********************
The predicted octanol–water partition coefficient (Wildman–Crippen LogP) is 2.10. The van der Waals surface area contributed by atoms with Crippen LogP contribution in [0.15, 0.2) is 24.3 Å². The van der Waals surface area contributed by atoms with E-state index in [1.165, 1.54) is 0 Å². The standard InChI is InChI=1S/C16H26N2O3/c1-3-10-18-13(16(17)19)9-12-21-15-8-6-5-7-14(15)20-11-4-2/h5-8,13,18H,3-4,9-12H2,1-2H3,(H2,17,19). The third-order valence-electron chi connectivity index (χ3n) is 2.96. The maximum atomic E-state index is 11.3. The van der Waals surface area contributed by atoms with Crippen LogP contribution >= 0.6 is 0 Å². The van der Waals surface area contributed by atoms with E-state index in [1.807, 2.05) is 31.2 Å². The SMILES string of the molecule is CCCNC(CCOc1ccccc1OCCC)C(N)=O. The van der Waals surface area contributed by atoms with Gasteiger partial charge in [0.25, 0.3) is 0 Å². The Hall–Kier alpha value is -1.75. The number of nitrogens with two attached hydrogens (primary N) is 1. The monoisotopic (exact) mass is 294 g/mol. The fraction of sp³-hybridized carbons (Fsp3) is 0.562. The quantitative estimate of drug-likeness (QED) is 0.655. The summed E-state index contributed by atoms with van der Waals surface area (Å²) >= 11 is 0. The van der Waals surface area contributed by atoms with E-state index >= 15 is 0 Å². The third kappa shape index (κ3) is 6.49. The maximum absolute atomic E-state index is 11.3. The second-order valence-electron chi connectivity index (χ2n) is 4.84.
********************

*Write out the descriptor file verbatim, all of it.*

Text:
The predicted octanol–water partition coefficient (Wildman–Crippen LogP) is 2.10. The van der Waals surface area contributed by atoms with Crippen LogP contribution in [0.15, 0.2) is 24.3 Å². The van der Waals surface area contributed by atoms with E-state index in [1.165, 1.54) is 0 Å². The standard InChI is InChI=1S/C16H26N2O3/c1-3-10-18-13(16(17)19)9-12-21-15-8-6-5-7-14(15)20-11-4-2/h5-8,13,18H,3-4,9-12H2,1-2H3,(H2,17,19). The third-order valence-electron chi connectivity index (χ3n) is 2.96. The maximum atomic E-state index is 11.3. The van der Waals surface area contributed by atoms with Crippen LogP contribution >= 0.6 is 0 Å². The van der Waals surface area contributed by atoms with E-state index in [1.807, 2.05) is 31.2 Å². The SMILES string of the molecule is CCCNC(CCOc1ccccc1OCCC)C(N)=O. The van der Waals surface area contributed by atoms with Gasteiger partial charge in [0.25, 0.3) is 0 Å². The Hall–Kier alpha value is -1.75. The number of nitrogens with two attached hydrogens (primary N) is 1. The monoisotopic (exact) mass is 294 g/mol. The fraction of sp³-hybridized carbons (Fsp3) is 0.562. The quantitative estimate of drug-likeness (QED) is 0.655. The summed E-state index contributed by atoms with van der Waals surface area (Å²) >= 11 is 0. The van der Waals surface area contributed by atoms with E-state index >= 15 is 0 Å². The third kappa shape index (κ3) is 6.49. The maximum absolute atomic E-state index is 11.3. The second-order valence-electron chi connectivity index (χ2n) is 4.84.